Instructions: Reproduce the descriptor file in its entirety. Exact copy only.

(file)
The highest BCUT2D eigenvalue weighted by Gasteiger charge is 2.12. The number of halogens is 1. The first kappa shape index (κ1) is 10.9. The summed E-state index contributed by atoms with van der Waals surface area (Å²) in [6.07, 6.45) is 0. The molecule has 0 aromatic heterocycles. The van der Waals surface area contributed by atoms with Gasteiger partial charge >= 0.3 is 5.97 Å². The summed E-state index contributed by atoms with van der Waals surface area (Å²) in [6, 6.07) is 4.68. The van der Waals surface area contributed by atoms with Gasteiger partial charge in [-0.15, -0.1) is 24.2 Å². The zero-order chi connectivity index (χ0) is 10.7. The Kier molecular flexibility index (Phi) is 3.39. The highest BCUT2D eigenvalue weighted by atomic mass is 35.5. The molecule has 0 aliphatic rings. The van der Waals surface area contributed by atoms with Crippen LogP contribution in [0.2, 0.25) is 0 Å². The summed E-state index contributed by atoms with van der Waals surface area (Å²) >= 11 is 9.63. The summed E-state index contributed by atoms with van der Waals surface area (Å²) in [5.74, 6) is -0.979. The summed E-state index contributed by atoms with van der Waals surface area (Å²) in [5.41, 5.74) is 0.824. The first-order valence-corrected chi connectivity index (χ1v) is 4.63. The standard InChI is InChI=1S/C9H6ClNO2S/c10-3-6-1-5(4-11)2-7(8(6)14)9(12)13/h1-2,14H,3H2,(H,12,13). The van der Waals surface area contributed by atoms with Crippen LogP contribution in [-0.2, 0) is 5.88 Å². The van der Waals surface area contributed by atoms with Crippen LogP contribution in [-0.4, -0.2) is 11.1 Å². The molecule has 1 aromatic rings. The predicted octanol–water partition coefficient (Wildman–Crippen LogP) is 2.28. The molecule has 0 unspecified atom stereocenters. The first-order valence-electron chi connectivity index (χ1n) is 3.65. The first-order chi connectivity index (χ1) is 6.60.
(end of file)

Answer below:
The highest BCUT2D eigenvalue weighted by Gasteiger charge is 2.12. The number of halogens is 1. The first kappa shape index (κ1) is 10.9. The summed E-state index contributed by atoms with van der Waals surface area (Å²) in [6.07, 6.45) is 0. The molecule has 0 aromatic heterocycles. The van der Waals surface area contributed by atoms with Gasteiger partial charge >= 0.3 is 5.97 Å². The summed E-state index contributed by atoms with van der Waals surface area (Å²) in [6, 6.07) is 4.68. The van der Waals surface area contributed by atoms with Gasteiger partial charge in [-0.15, -0.1) is 24.2 Å². The zero-order chi connectivity index (χ0) is 10.7. The Kier molecular flexibility index (Phi) is 3.39. The highest BCUT2D eigenvalue weighted by atomic mass is 35.5. The molecule has 0 aliphatic rings. The van der Waals surface area contributed by atoms with Crippen LogP contribution in [0.2, 0.25) is 0 Å². The summed E-state index contributed by atoms with van der Waals surface area (Å²) >= 11 is 9.63. The summed E-state index contributed by atoms with van der Waals surface area (Å²) in [5.74, 6) is -0.979. The summed E-state index contributed by atoms with van der Waals surface area (Å²) in [5.41, 5.74) is 0.824. The first-order valence-corrected chi connectivity index (χ1v) is 4.63. The standard InChI is InChI=1S/C9H6ClNO2S/c10-3-6-1-5(4-11)2-7(8(6)14)9(12)13/h1-2,14H,3H2,(H,12,13). The van der Waals surface area contributed by atoms with Crippen LogP contribution in [-0.2, 0) is 5.88 Å². The van der Waals surface area contributed by atoms with Crippen LogP contribution in [-0.4, -0.2) is 11.1 Å². The molecule has 1 aromatic rings. The predicted octanol–water partition coefficient (Wildman–Crippen LogP) is 2.28. The molecule has 0 unspecified atom stereocenters. The first-order valence-electron chi connectivity index (χ1n) is 3.65. The first-order chi connectivity index (χ1) is 6.60.